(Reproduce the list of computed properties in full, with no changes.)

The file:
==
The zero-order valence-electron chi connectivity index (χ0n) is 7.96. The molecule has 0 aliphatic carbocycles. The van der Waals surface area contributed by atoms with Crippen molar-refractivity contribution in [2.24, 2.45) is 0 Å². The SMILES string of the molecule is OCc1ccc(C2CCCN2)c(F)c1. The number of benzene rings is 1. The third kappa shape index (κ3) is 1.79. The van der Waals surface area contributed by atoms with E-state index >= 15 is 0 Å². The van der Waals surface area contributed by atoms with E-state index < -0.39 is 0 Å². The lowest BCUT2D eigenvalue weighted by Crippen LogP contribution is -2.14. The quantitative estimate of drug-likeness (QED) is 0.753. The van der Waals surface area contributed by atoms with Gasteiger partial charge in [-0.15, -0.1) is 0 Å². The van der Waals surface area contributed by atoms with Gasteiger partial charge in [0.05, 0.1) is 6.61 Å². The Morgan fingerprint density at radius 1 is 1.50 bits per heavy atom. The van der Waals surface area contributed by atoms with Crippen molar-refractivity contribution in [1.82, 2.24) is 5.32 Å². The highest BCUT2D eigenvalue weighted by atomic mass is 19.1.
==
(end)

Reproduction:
The zero-order valence-electron chi connectivity index (χ0n) is 7.96. The molecule has 0 aliphatic carbocycles. The van der Waals surface area contributed by atoms with Crippen molar-refractivity contribution in [2.24, 2.45) is 0 Å². The SMILES string of the molecule is OCc1ccc(C2CCCN2)c(F)c1. The number of benzene rings is 1. The third kappa shape index (κ3) is 1.79. The van der Waals surface area contributed by atoms with E-state index >= 15 is 0 Å². The van der Waals surface area contributed by atoms with E-state index < -0.39 is 0 Å². The lowest BCUT2D eigenvalue weighted by Crippen LogP contribution is -2.14. The quantitative estimate of drug-likeness (QED) is 0.753. The van der Waals surface area contributed by atoms with Gasteiger partial charge in [-0.15, -0.1) is 0 Å². The van der Waals surface area contributed by atoms with Gasteiger partial charge in [0.05, 0.1) is 6.61 Å². The Morgan fingerprint density at radius 1 is 1.50 bits per heavy atom. The van der Waals surface area contributed by atoms with Crippen molar-refractivity contribution in [1.82, 2.24) is 5.32 Å². The highest BCUT2D eigenvalue weighted by atomic mass is 19.1.